While you’re here… help us stay here.

Are you enjoying open access to policy and research published by a broad range of organisations? Please donate today so that we can continue to provide this service.


A second chance: getting Asia right for Australia in a post COVID-19 world

Asia Taskforce interim report
Business conditions Business enterprises Economic stimulus International trade Economic growth Asia Asia-Pacific Australia

COVID-19 will have a profound impact on Australia’s economy and the region that we live in. While the Australian and the global economy were already slowing before the beginning of this year, it seems clear that we are headed for a period of economic growth below our long-term trend.

Australia will have to look for new sources of growth if future generations are going to enjoy the standard of living that we have become accustomed to. Asia presents an attractive option, but to succeed we will have to tackle some difficult reform issues at home and we must lift our economic engagement in Asia.

By any measure, Australia has managed the pandemic well. Australia will emerge from it with an enhanced reputation as a reliable partner with strong governance systems and clean, green, safe products.

As one of the few developed economies in our region, we are well placed to help other countries prosper in the coming decades. A prosperous Asia will be good for the region’s people, but it is also good for our economic and security interests.

Key recommendations:

  • Team Australia: Australia should present a single Team Australia face to our trading and investment partners through its new national brand based on its competitive advantages and enhanced cooperation between business and government. Boosting exports to 35% of GDP by 2030 is a key target.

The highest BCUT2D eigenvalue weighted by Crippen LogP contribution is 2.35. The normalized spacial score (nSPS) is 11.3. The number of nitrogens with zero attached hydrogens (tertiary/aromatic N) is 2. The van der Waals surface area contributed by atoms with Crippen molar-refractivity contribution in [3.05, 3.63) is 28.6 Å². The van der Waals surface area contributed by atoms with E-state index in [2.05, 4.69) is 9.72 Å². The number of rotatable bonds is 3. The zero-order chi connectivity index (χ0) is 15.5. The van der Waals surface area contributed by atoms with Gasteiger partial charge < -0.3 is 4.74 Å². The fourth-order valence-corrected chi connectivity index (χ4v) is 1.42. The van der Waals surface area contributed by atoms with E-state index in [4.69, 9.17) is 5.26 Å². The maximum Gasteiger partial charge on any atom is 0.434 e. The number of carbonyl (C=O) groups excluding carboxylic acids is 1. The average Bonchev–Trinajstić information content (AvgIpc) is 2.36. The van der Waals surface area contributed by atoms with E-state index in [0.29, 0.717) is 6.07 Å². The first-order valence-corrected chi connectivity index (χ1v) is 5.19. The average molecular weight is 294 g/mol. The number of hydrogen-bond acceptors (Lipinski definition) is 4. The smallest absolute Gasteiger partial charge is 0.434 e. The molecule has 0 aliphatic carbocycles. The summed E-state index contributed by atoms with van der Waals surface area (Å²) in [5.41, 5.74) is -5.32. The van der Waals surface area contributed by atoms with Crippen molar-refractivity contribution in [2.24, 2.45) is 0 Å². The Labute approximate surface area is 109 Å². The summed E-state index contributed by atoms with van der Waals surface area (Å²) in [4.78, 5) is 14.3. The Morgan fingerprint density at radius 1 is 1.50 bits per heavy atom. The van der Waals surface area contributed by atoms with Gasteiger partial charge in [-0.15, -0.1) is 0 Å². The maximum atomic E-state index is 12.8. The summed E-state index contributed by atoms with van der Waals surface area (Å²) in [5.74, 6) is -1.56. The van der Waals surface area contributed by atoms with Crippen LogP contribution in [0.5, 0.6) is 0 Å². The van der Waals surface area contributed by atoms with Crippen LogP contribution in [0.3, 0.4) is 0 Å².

• Domestic coordination: Business and government must strengthen Team Australia within our own borders by combining advisory and information resources and making them more accessible to businesses in Asia.
  • China relations: Australia must maintain a comprehensive and multi-faceted economic relationship with China in a strategy which focusses on the national interest but based on the principle of “China and” rather than “China or.” The new National Cabinet approach and the National Foundation for Australia-China Relations should play a role in this.
  • Open economy: Australia must maintain its bi-partisan commitment to free movement of goods, capital and people built on a targeted skilled migration program, talent mobility, robust trade and economic diplomacy, and open and transparent access for foreign investment. New investment rules should be applied rapidly and explained clearly to avoid any misunderstanding.
  • Diaspora and talent: Australia should engage its Asian-Australian and diaspora communities and talent more effectively in pursuing economic engagement with Asia. A National Talent Commissioner could play a catalytic role in doing this.
Publication Details
License type:
All Rights Reserved
Access Rights Type: